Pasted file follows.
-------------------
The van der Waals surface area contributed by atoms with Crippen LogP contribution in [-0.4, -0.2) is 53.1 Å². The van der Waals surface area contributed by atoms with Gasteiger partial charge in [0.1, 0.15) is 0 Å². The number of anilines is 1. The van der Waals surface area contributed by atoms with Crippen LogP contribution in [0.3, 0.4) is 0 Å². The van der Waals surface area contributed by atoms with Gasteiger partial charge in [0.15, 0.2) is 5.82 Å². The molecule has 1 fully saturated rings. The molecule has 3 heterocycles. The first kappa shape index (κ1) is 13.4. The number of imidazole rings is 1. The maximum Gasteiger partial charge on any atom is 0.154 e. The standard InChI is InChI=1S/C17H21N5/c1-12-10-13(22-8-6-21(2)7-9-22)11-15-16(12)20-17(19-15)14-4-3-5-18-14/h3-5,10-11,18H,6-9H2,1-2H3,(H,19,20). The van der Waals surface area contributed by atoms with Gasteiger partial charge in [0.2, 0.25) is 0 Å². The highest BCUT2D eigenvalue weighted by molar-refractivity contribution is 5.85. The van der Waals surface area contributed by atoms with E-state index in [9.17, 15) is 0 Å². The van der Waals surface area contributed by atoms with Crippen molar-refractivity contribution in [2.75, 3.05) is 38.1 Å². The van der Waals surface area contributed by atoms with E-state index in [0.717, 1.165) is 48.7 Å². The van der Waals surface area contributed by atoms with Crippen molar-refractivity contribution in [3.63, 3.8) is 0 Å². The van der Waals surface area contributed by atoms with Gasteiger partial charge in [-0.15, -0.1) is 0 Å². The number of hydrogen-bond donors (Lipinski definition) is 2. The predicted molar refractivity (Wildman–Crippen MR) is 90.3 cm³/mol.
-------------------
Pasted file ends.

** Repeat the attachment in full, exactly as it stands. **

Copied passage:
The van der Waals surface area contributed by atoms with Crippen LogP contribution in [-0.4, -0.2) is 53.1 Å². The van der Waals surface area contributed by atoms with Gasteiger partial charge in [0.1, 0.15) is 0 Å². The number of anilines is 1. The van der Waals surface area contributed by atoms with Crippen LogP contribution in [0.3, 0.4) is 0 Å². The van der Waals surface area contributed by atoms with Gasteiger partial charge in [0.15, 0.2) is 5.82 Å². The molecule has 1 fully saturated rings. The molecule has 3 heterocycles. The first kappa shape index (κ1) is 13.4. The number of imidazole rings is 1. The maximum Gasteiger partial charge on any atom is 0.154 e. The standard InChI is InChI=1S/C17H21N5/c1-12-10-13(22-8-6-21(2)7-9-22)11-15-16(12)20-17(19-15)14-4-3-5-18-14/h3-5,10-11,18H,6-9H2,1-2H3,(H,19,20). The van der Waals surface area contributed by atoms with Gasteiger partial charge in [0.2, 0.25) is 0 Å². The highest BCUT2D eigenvalue weighted by molar-refractivity contribution is 5.85. The van der Waals surface area contributed by atoms with E-state index in [9.17, 15) is 0 Å². The van der Waals surface area contributed by atoms with Crippen molar-refractivity contribution in [2.75, 3.05) is 38.1 Å². The van der Waals surface area contributed by atoms with E-state index in [0.717, 1.165) is 48.7 Å². The van der Waals surface area contributed by atoms with Crippen molar-refractivity contribution in [3.63, 3.8) is 0 Å². The van der Waals surface area contributed by atoms with Gasteiger partial charge in [-0.15, -0.1) is 0 Å². The number of hydrogen-bond donors (Lipinski definition) is 2. The predicted molar refractivity (Wildman–Crippen MR) is 90.3 cm³/mol.